A short time later he returned to the Light Aid Detachment of the Artillery Regiment as the Officer Commanding and after three years was posted to command a Transport Company Workshop as a Captain. Due to re-organisation of the army, John occupied several training and administrative positions until being posted as the Officer Commanding 3 Communications Zone Recovery Company located in Warragul and Korrumburra. Here he was responsible for the provision of recovery support to 3rd Division in Victoria and 7th Division in NSW; he occupied this position for four years and was then promoted to Major. He secured the posting as the Training Major at the Officer Cadet Trg Unit at Puckapunyal - a position he held from 1980 until 1984 and then became S02 Logistics on HQ 3rd Division Melbourne. During this time he was involved in the Fiery Cauldron Exercise and carried out the duties of the SO1 Logistics, as the regular officer became unable to continue due to injury.

After two years he was posted to HQ 6 Gp Royal Aust Engineers as the S02 EME and provided repair and recovery support to the engineer units under command. In addition he also became the Camp Commandant for the Regimental and Technical Training Camps. His final task prior to retirement was to conduct a chainsaw, tree felling and bush mill saw course for a combined ARA and A Res group in the Big River area of Victoria, where the timber sourced and milled was used to construct bridges and elevated tracks over marsh land on the Great Divide Walking Track.

After 37 years, John retired having been awarded the Reserve Force Decoration with two bars and the Efficiency Decoration in conjunction with the National Medal with Bar, the Australian Defence Medal, and the Anniversary of National Service Medal.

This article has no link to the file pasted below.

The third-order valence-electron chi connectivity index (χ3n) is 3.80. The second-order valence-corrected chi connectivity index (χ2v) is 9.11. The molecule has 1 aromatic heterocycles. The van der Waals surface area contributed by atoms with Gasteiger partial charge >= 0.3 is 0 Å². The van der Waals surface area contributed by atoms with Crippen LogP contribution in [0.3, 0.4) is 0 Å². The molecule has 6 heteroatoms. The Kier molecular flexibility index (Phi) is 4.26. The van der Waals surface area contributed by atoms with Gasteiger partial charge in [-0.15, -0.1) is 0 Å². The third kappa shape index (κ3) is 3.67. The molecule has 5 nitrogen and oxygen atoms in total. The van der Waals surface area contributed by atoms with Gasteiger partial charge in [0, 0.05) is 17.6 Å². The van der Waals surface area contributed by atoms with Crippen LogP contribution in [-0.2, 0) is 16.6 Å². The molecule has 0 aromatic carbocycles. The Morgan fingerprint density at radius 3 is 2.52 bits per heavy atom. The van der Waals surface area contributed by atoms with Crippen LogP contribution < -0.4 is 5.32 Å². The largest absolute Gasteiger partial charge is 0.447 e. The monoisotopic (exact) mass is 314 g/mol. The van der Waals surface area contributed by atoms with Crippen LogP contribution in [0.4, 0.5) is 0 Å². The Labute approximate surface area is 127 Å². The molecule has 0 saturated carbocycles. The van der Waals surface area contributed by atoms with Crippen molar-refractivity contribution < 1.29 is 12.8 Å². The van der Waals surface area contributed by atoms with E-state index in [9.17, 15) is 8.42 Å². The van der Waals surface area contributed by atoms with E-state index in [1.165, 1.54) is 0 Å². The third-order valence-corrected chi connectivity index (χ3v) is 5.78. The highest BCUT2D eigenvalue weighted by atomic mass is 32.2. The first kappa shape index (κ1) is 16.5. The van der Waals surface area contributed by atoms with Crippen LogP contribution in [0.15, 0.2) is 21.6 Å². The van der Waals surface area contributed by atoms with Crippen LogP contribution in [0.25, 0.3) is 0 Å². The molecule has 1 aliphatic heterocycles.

After completing his apprenticeship he completed further studies to become a toolmaker and metallurgist and eventually became the apprentice master at the PMG workshops Melbourne. In 1965 he moved to the Army Apprentices School at Balcombe as a civilian instructor in a Warrant Officer Class One position in the metal trades wing. In 1969 he transferred to the Education Department as a technical trade teacher and taught at Doveton, Dandenong, The Pines and Frankston technical schools. Having completed teacher training at Hawthorn Teachers College, he became a Senior Teacher at Dandenong Technical College which eventually became a TAFE college. After serving some time as the State wide co-ordinator for the Trade of Fitting and Machining he was tasked with the coordination of the building of stage two of the TAFE college at Dandenong and the purchase of the machinery for the technical trades. Whilst involved in this task he also studied at Melbourne University for a Graduate Diploma in Educational Administration which eventually led to a Bachelor of Technical Education and a Diploma of Technical Teaching.